“They’ve been trying to sell it for the past four years, and that’s been shrinking their market share,” he said. “There hasn’t been a real commitment to it.”
Navistar International Corp was one of the primary potential buyers for GM’s medium-duty truck business. They reached a tentative sale agreement, but the pact expired last August without a deal being reached.
“I thought something was going to happen to General Motors, but I would not have bet it would be totally shutting down the operation,” Jones said. “I thought for sure somebody would have bought their technology and their line. I’m really shocked they just totally gave it up. It shocks me that that Navistar-GM deal fell apart. I thought it would be resurrected, but I guess they just decided to close the doors.”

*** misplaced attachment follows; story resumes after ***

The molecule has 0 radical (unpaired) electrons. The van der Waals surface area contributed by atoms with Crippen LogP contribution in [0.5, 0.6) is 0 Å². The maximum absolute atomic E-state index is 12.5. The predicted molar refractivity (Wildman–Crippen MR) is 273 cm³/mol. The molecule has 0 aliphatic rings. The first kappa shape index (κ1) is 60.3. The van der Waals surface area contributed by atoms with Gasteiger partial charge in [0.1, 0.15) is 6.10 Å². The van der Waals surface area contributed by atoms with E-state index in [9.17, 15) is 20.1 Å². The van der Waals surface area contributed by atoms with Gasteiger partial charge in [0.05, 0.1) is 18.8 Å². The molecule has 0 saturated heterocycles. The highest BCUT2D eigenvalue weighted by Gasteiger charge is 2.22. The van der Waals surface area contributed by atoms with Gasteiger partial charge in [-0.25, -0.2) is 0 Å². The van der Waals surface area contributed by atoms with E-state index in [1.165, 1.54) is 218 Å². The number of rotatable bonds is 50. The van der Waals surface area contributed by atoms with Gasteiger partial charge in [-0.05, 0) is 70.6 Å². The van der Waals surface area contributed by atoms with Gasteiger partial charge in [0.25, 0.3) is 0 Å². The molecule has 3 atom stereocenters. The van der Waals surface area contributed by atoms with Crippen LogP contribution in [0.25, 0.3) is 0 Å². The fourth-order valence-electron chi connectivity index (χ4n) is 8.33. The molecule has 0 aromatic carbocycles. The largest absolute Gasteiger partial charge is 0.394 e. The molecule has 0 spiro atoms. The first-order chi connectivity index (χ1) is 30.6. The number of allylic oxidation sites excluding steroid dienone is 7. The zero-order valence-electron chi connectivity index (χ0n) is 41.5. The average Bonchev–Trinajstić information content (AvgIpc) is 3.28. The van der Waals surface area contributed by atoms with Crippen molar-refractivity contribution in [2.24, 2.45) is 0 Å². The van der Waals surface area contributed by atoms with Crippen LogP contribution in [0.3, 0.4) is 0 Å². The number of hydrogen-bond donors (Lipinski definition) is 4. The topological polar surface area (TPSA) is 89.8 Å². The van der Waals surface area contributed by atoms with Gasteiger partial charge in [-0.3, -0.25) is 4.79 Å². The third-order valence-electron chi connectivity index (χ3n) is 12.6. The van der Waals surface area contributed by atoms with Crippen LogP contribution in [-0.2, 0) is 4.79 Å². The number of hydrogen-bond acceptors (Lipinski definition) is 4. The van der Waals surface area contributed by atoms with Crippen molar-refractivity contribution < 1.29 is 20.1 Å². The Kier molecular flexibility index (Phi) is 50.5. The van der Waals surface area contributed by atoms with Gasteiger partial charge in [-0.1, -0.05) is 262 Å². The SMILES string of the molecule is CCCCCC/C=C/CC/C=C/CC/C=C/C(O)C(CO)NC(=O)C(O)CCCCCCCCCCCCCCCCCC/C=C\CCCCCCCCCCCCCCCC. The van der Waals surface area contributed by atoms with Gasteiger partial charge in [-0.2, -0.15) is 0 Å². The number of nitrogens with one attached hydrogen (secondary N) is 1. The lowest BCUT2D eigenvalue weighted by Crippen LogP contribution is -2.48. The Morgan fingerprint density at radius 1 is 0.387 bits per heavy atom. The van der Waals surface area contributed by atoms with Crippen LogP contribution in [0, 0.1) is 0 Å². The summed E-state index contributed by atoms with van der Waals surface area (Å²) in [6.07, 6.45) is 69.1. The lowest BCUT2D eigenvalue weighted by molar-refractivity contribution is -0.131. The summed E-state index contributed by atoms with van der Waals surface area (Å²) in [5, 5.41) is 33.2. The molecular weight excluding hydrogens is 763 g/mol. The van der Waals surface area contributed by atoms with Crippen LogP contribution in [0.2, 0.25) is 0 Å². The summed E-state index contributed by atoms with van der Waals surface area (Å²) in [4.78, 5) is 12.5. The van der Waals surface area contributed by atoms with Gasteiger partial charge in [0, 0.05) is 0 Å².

“This is a shock,” Eric Starks, president of research firm FTR Associates, told Fleet Owner. “We knew GM had to do some drastic things to save money, to improve cash flow, so curtailing its medium-duty production would not have been a surprise. But if they are truly shutting down their medium-duty production, that’s a surprise.”
Others feel, however, that GM missed the opportunity for a sale a long time ago—and buyers are nonexistent now, with poor truck sales and tight credit.
“At this point, it should really surprise no one,” Chris Brady, president of Commercial Motor Vehicle Consulting (CMVC), told Fleet Owner. “They should have sold that business 10, even 15 years ago. Now, with truck sales down and capital hard to raise, it should surprise no one they couldn’t sell it. GM missed the window.”